Plumbing problems at rental properties

I own ten separate rental units.

I had high hopes of making a decent profit off the rents.

I was correct in that the rent covers the mortgage payments. However, I need to have every apartment filled to come out ahead. Also, any upkeep or repairs comes out of my pocket. I try to take very good care of my property. I’ve invested into brand new heating/cooling units for each apartment. I’ve installed new ENERGY STAR rated windows and doors and replaced light fixtures. I have found that the biggest problem and expense is always plumbing. There are constant issues with clogged drains, overflowing toilets and leaking faucets. The renters complain that there isn’t enough water pressure and that the water isn’t hot enough. I have made numerous upgrades to try and prevent the high expense of repairs. To minimize the costs, I do most of the work myself. Remodeling bathrooms and kitchens is extremely time-consuming, labor-intensive and expensive. I can’t purchase the cheapest fixtures or parts because I am hoping they will be durable and long-lasting. However, when I install higher quality options, the renters aren’t appreciative or careful to prevent damage. I typically hire a professional plumber at least once a month. I’ve gotten a call about a clogged drain and had the plumber find the cap from a deodorant lodged in the pipe. I thought the solution was to sign up for a maintenance program with a plumbing company. For a minimal fee, the company would send a licensed plumber to each apartment twice per year to clean the drains, service the water heater, check the appliances and troubleshoot the entire plumbing system. Unfortunately, many of my renters refused to allow the plumber access to their apartment.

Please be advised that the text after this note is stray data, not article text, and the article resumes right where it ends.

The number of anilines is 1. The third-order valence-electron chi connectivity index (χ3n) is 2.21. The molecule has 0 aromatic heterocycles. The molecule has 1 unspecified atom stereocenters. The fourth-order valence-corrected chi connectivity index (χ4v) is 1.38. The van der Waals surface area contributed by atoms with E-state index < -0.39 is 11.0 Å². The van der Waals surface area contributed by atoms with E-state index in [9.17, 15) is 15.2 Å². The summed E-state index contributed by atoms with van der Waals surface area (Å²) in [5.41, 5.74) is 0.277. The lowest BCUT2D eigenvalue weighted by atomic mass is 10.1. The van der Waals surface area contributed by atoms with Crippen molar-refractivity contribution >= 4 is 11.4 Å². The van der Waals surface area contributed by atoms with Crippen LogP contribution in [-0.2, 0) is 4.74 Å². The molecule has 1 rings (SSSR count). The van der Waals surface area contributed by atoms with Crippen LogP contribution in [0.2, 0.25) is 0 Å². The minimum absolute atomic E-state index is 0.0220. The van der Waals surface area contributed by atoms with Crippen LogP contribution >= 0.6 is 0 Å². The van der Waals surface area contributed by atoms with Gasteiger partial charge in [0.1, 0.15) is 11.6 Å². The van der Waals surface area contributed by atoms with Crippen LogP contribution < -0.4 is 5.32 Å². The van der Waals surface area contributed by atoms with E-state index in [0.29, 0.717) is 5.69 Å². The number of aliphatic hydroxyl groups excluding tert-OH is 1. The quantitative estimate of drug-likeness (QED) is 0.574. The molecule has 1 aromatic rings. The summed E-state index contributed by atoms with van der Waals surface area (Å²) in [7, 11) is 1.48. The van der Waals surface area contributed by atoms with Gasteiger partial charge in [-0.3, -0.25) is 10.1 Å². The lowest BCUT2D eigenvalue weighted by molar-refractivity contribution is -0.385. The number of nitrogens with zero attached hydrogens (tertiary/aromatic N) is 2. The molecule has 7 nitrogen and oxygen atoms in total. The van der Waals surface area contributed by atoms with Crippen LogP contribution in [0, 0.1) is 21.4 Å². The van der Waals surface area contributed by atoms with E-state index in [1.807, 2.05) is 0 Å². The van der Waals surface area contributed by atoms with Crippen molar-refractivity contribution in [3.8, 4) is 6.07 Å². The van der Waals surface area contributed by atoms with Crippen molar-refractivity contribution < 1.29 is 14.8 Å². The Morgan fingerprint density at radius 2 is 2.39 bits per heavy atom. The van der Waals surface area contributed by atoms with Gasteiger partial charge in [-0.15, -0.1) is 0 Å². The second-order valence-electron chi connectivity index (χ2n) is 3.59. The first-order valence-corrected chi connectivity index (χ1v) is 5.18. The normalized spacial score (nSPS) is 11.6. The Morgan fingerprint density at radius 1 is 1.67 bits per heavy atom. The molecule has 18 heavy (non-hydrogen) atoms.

drain line service